Tuesday, October 16, 2007

Supremely Unintended

I would like to draw your attention, if I may, to this Supreme Court opinion. I should explain a bit of the procedure involved, because it might be difficult to understand what this opinion is unless you know a little about the law.

People who would like to have their cases heard by the United States Supreme Court must (generally) file a petition for a writ of certiorari ("cert" for short). If the writ is granted, the parties brief the cases, submit those briefs to the Court, and an oral argument is scheduled. Cert is granted when four of the nine justices on the Court agree that the case is important enough for them to hear. When three or fewer justices vote to hear the case, cert is denied. The denial of cert will come out in an order, often in a large list of other petitions which were denied. Usually nothing more is written than "the petitions for a writ of certiorari are denied." However, a justice who feels adamantly that cert ought to have been granted can, and occasionally (though it's fairly rare) does, write a dissent from the denial of cert. Bizarrely enough, in some cases, a justice who voted against cert can write a concurring opinion in the denial of cert. What we have here, from Justice Breyer, is a dissent from a denial of cert.

The facts and main issue are as follows:
Joe Clarence Smith, petitioner in this case, was first sentenced to death 30 years ago. Due to constitutional error, the Arizona courts in 1979 set this first sentencing aside. Smith was again sentenced to death later that year. Due to ineffective assistance of counsel, the federal courts in 1999 set this second sentencing aside. Smith was again sentenced to death in 2004. He now argues that the Federal Constitution’s prohibition against cruel and unusual punishments forbids his execution more than 30 years after he was initially convicted.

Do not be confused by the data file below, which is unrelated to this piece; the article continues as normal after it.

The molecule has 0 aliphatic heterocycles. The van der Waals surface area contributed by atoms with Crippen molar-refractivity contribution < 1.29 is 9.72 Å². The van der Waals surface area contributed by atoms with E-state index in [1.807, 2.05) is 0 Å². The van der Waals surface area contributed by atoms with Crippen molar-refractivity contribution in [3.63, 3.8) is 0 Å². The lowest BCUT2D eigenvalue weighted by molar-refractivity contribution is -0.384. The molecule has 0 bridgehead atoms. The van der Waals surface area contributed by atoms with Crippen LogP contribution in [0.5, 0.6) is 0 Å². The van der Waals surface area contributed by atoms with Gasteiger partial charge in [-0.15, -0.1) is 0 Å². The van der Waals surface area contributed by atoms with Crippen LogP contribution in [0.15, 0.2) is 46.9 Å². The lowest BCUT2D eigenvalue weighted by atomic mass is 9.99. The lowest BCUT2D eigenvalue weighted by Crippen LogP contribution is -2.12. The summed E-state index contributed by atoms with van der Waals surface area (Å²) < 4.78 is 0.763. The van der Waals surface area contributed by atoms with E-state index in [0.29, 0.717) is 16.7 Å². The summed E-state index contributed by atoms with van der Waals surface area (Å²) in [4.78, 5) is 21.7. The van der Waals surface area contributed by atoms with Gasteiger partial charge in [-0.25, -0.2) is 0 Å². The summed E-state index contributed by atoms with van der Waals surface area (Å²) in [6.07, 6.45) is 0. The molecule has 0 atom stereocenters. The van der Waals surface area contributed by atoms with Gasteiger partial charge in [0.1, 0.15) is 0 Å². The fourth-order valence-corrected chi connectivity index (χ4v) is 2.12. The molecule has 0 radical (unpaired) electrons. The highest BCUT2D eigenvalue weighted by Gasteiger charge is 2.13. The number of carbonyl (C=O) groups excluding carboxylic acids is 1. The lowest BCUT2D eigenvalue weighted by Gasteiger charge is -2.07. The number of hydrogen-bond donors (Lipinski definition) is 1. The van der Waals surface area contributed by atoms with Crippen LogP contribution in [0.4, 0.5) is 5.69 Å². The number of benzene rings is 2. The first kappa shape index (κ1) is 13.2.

What vexes Justice Breyer is the thought that excecuting someone thirty years after his conviction is arguably unusual; and holding someone on death row for thirty years is cruel. Well, if both are so, why have they come about in this case? A man who should have been lawfully executed decades ago has been able to avoid execution because of overzealous courts and an appeals procedure that delays, even thwarts, justice. Perhaps, in order to avoid violating the Eighth Amendment's prohibition on cruel and unusual punishment, we ought to do away with such appeals. Is that more just?

Unintentionally, this liberal justice is pressing a dilemma upon us - either stop executing those who have been sentenced to death, or sharply curtail judicial review of capital sentences. Probably thinking that the second option is abhorrent, Justice Breyer thinks that the logical outcome of Supreme Court review would be to stop executing people such as Mr. Smith. I wonder how most people who don't wear black robes would feel about the choice?


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